Home Care, Adult Day Health and Supportive Living

sanborn placeby Janet Simpson Benvenuti

Each month I visit assisted living and continuous care retirement communities to learn more about housing options for seniors. While most are well-managed, beautifully-appointed communities replete with book clubs and outings, dining rooms and transportation services, I remain uncomfortable that these communities are financially out-of-reach for the majority of moderate-income families. Last week I visited Reading, Massachusetts, population 24,747, to meet Jacqueline Carson, executive director of Sanborn Place, an integrated care solution for lower income seniors and adults with disabilities that includes home care, adult day services, and a continuous care housing option. Recently, Sanborn Place has received national attention and will be featured in Dr. Atul Gawande’s next book on elder care and end of life.

Here are the three programs Jacqui supervises:

Sanborn Home Care provides home care services in short increments, if necessary, working in partnership with the local Visiting Nurses Association, the VNA of Middlesex East.

Sanborn Day is an adult day health center with capacity for 75 seniors or younger people with disabilities. Visually resembling the lobby of an upscale hotel, the center provides breakfast and lunch, exercise classes in partnership with the local YMCA, physical therapy, medication supervision, counseling for caregivers, and activities including a pool table, crafts, and computer games such as the Dakim Brain Fitness Program. My visit interrupted a game of charades with a roomful of joyful elders and it included an unanticipated discussion about the Massachusetts governor’s race with a well-informed senior.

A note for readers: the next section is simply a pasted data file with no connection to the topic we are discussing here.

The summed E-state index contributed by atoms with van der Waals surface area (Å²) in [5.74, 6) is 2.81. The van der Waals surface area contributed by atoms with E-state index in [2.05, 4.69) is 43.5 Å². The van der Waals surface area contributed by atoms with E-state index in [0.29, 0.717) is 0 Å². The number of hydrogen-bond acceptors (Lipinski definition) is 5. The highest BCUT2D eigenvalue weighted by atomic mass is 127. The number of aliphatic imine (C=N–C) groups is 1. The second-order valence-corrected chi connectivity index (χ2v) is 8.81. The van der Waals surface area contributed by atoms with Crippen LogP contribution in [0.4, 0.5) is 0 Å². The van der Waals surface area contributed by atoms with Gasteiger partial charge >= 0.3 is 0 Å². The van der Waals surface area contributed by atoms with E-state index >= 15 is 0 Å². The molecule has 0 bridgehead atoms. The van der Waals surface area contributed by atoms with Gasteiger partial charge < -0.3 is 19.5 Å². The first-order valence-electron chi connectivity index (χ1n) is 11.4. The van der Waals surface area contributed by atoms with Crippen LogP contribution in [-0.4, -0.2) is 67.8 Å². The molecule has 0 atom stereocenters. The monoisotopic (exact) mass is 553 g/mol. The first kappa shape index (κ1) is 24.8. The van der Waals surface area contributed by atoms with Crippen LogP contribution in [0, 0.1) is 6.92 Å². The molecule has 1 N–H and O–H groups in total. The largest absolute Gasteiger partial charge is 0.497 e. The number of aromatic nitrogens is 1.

Sanborn Place is a non-profit, federally funded facility for seniors whose incomes do not exceed $33,050 (single) or $37,800 (couple). Upon arrival, I was greeted by four older women sitting in the lobby who proudly revealed their ages: 93, 95, 87 and 83 as they awaited their friend, age 102, who was taking a nap. The community has 73 units, half assigned to seniors who require daily support, others for those needing weekly support or none at all. Each apartment includes a living room and kitchen with a private bath and bedroom not unlike those in high-end communities. Seniors remain in their apartment until the end of their lives.

Payment for these services comes from many sources including Medicare (for skilled nursing care and PT or OT services), HUD, the Veterans Benefits, and Mass Health.

While many communities offer similar programs, what’s unique is the integrated way that care is provided and the number of private citizens involved. Jacqui oversees the delivery of these three programs supported by a stellar team of professionals and individuals like brothers Gregg and Bruce Johnson, who created DKJ Foundation in honor of their father to raise funds for Sanborn Place. You may learn more about their foundation here.

As the tsunami of boomers age, many without enough family members to fill the role of caregiver, I remain encouraged and inspired by people like Jacqui, Bruce and Gregg who take responsibility for the well-being of all of the older citizens in their town and do so with a passionate commitment to help them remain a vibrant part of the community they’ve always called home.

© 2013 Circle of Life Partners, LLC. All rights reserved.